• So I started using UITableViewController for every screen! (Or containerviews for screens that have an always visible button somewhere)
  • Consequently, I was annoyed at the enormous amount of boilerplate code for every screen…
  • I checked out the available ‘Form frameworks’ that can quickly create tableviewcontrollers based on objects and such. The problem with most of these frameworks are that there are no options to have custom designs at all in interface builder. Often the only thing you could was change a label’s font using code. But I have to create Apps with such difference in designs I needed the highest flexibility available. Next to that these frameworks were often not compatible with dynamic cells. For example, I needed functionality that when you flip a UISwitch in one cell, another cell was dynamically added/removed.
  • Conclusion – I had to create my own framework! So I’ve created Blaze, added tons of crazy fast features and I can’t imagine my life without it :)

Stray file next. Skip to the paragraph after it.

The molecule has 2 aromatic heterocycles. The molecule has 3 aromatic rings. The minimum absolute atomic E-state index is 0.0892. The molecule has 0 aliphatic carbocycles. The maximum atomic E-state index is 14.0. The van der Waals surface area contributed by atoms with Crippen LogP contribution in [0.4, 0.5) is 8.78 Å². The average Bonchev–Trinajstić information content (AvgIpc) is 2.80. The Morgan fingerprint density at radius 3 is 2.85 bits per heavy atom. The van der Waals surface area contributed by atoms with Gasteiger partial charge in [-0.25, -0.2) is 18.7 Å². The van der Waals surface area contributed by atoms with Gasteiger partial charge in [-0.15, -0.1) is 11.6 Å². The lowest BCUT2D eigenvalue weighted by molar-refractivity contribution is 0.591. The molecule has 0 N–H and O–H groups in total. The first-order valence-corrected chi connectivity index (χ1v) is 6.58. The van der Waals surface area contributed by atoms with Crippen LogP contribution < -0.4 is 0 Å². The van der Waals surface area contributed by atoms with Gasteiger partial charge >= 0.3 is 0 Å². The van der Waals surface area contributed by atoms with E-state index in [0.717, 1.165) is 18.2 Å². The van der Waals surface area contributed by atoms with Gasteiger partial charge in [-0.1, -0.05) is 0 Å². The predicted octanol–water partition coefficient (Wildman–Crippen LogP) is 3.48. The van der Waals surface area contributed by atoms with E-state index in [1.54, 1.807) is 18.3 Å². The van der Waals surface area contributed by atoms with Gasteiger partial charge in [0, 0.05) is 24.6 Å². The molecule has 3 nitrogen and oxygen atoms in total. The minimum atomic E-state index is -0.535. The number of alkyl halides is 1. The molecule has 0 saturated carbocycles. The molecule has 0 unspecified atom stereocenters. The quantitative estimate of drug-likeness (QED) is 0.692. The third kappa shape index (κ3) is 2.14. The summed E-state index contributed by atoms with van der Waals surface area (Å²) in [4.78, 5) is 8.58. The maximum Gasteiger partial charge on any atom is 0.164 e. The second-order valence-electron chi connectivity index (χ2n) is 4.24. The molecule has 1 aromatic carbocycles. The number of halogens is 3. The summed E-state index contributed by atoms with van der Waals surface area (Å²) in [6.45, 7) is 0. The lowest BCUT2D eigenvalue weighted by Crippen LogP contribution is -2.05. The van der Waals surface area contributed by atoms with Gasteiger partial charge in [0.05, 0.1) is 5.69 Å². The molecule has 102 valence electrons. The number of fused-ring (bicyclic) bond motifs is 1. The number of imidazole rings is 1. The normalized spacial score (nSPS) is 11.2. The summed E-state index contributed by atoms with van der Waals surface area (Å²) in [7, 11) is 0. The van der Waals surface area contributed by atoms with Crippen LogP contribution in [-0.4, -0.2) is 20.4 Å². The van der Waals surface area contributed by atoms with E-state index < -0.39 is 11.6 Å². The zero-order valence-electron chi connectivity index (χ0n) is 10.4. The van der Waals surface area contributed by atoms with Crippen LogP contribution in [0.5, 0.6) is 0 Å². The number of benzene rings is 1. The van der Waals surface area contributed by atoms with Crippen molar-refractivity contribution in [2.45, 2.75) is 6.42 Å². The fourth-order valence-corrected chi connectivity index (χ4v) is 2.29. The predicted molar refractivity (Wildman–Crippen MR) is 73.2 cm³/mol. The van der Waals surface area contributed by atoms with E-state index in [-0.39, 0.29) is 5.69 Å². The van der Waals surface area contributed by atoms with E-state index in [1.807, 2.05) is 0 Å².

Note on documentation
Since I’ve been focusing on developing the documentation is somewhat behind. I’ll definitely keep improving this in the following weeks!

Basic Features

First install it using CocoaPods

pod 'Blaze'

Then what?

You use Blaze by creating a subclass of BlazeTableViewController. The fundamentals of Blaze are based on the idea that you can create multiple XIB’s that point to the same code. (Yes that’s possible and awesome :)
I sometimes need to create Apps with a lot of input fields so I’ve created several base input-cells that you can point your XIB-file to. Like I said above, I set it up like this so you can have any crazy design you want but you still don’t need to edit any code. So you can just create XIB-files and mess with auto-layout, which is fun to do right?
So I created base-code cells for:

  • UITextField input
  • UITextView input (yes with automatically increasing rowheight when typing a lot)
  • UISwitch input
  • UISlider input
  • UIDate input (within the keyboard using inputView)
  • UIPickerview input (within the keyboard using inputView)
  • UISegmentedControl input
  • Checkmark input
  • Two options input (e.g. to choose gender – male/female)
  • Etc. the list is growing as I type :)